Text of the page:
I'm writing today's entry while sitting on a plane on my way back to Orange County. I am brand loyal to United Airlines. The advantage is whenever I fly, I am automatically upgraded to economy plus (5 inches of extra leg room). The disadvantage is sometimes it's not always easy to get from point A to point B. Well, that was my week this week. Flying anywhere from my local airport (John Wayne Airport here in the OC - yes - we really do name airports after movie stars!) means that I pretty much have to fly through Chicago or Denver. So, on Tuesday I was in transit for 6 hours from OC to Chicago to Cleveland. My flight to Knoxville the next day took almost 7 hours to fly from Cleveland to Chicago to Knoxville, even though it's only about 500 miles from Cleveland to Knoxville. You get the idea. It means that I spent a lot of time in airplanes and the Red Carpet Club this week. It also means that I didn't get my hotels until after 11PM each night. So, no treadmill running. Boo hoo!
All that idle time though also meant that I was able to catch up on some of my reading. Right now, I'm about 200 pages into Bob Glover's The Competitive Runner's Handbook. The first part of the book (about 160 pages) is boring. If you've read a running book, then you've seen all of this stuff before. Glover spends a lot of time and a lot of words describing various types of workouts. He spends a lot of time discussing what the appropriate pace for each type of workout are based on your current fitness level (based on historical race performance). He spends some time presenting different training plans. Basically, it stuff that I have read elsewhere. And frankly, Pfitzinger does a better job describing the science behind this stuff in Advanced Marathoning.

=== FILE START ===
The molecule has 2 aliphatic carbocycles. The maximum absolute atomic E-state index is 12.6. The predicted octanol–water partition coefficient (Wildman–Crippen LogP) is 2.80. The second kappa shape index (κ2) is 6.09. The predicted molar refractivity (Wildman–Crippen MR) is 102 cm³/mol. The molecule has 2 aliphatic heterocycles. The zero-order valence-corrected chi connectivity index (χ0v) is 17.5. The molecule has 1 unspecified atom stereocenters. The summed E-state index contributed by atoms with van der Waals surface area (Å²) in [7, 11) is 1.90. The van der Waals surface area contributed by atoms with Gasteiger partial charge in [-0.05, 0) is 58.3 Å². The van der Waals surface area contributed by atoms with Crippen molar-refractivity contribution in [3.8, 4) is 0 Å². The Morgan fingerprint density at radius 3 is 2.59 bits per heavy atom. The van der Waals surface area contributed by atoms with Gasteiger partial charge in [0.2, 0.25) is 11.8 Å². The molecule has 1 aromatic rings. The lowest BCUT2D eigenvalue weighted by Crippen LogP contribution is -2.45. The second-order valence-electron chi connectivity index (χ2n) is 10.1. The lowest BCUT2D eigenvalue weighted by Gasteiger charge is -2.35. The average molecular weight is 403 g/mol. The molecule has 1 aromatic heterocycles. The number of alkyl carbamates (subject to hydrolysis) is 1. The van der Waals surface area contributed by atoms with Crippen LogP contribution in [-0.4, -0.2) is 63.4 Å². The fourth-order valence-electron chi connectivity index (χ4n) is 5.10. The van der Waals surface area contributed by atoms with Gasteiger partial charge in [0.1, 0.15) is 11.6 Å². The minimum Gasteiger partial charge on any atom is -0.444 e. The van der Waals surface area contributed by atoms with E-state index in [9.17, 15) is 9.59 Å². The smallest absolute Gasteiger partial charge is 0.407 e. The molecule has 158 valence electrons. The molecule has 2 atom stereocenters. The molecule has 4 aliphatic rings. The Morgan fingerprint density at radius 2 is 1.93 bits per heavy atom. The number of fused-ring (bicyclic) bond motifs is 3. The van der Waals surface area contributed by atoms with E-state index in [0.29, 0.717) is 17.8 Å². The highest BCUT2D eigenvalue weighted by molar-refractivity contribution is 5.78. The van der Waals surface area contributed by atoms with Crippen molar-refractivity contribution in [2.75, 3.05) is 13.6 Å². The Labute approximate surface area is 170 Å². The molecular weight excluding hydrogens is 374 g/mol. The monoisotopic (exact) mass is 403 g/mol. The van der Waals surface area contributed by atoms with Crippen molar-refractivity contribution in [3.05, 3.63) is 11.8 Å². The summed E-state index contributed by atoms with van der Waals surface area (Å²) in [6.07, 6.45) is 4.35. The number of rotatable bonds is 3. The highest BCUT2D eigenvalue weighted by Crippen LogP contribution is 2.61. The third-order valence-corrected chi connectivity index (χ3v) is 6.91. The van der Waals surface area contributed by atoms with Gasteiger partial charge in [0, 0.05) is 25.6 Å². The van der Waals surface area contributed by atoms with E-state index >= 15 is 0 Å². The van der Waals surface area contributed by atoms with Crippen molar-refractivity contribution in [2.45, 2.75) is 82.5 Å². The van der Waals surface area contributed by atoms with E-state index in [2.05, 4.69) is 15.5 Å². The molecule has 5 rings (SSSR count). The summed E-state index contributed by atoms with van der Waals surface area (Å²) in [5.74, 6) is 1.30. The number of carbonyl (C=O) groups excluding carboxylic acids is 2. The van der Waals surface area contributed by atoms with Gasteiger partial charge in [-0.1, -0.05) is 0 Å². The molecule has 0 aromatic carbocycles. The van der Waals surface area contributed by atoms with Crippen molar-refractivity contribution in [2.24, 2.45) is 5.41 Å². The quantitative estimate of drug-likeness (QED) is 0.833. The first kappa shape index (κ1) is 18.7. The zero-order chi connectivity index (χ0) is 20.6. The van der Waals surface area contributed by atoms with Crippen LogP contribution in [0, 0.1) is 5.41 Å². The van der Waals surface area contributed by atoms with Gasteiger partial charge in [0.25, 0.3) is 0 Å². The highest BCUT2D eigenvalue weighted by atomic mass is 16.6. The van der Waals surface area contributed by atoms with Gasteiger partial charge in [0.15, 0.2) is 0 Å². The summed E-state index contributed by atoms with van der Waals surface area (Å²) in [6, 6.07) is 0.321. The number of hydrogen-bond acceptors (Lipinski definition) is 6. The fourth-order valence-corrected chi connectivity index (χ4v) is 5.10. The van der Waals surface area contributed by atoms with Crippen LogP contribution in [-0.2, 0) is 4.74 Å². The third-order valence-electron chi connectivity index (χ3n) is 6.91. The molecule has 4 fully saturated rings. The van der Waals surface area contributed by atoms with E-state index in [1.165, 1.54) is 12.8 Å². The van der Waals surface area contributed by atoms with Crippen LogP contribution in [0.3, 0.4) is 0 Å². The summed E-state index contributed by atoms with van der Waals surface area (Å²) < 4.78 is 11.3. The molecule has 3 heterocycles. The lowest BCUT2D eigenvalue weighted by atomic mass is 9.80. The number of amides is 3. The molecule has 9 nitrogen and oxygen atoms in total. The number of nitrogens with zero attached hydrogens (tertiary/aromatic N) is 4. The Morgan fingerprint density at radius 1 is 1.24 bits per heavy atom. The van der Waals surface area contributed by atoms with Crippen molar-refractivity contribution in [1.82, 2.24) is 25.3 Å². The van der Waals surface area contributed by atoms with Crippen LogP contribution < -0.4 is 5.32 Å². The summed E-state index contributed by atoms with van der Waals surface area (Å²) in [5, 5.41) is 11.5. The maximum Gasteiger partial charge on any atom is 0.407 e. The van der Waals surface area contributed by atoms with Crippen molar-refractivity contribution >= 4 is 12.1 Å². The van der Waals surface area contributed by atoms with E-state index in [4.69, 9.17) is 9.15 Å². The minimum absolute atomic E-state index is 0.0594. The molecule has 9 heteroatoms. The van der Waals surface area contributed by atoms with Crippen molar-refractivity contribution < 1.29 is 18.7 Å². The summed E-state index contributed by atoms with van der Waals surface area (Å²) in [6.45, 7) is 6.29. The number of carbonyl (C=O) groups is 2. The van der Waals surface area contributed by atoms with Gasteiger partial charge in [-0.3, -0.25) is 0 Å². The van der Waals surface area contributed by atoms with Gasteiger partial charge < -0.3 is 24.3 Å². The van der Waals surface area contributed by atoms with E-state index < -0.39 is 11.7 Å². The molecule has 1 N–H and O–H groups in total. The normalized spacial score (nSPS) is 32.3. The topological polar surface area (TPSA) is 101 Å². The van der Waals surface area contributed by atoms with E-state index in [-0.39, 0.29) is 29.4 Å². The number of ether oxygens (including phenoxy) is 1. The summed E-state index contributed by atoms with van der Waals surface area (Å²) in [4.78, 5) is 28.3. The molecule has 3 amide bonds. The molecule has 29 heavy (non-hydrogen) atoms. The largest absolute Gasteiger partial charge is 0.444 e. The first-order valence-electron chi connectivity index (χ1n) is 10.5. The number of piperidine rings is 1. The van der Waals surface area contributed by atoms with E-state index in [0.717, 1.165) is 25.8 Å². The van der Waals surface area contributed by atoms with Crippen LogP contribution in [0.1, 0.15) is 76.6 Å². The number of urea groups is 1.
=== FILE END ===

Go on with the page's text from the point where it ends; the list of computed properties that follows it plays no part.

But, then the book takes a decided turn for the better. Part IV begins the discussion of specific race training and strategies. So far I have read the first couple of chapters - the 5K and 10K. I'm not as interested in the 5K stuff, but right now 10K is probably my favorite distance. The book so is worth the strategy he lays out for the 10k. The one thing I have really been missing in my racing "career" is race day strategy. I go out and run. I start too fast and end up paying for it during the final mile of the race. I am looking forward to my 10K in a month to give Glover's strategy a try. I'll keep updating as I get further into the book.
Oh - and just in case you think that all I do is bash other areas of the U.S. because I'm from Southern California - I was in the Great Smoky Mountains yesterday. We sure don't have anything like that in California!
Now - back to running this afternoon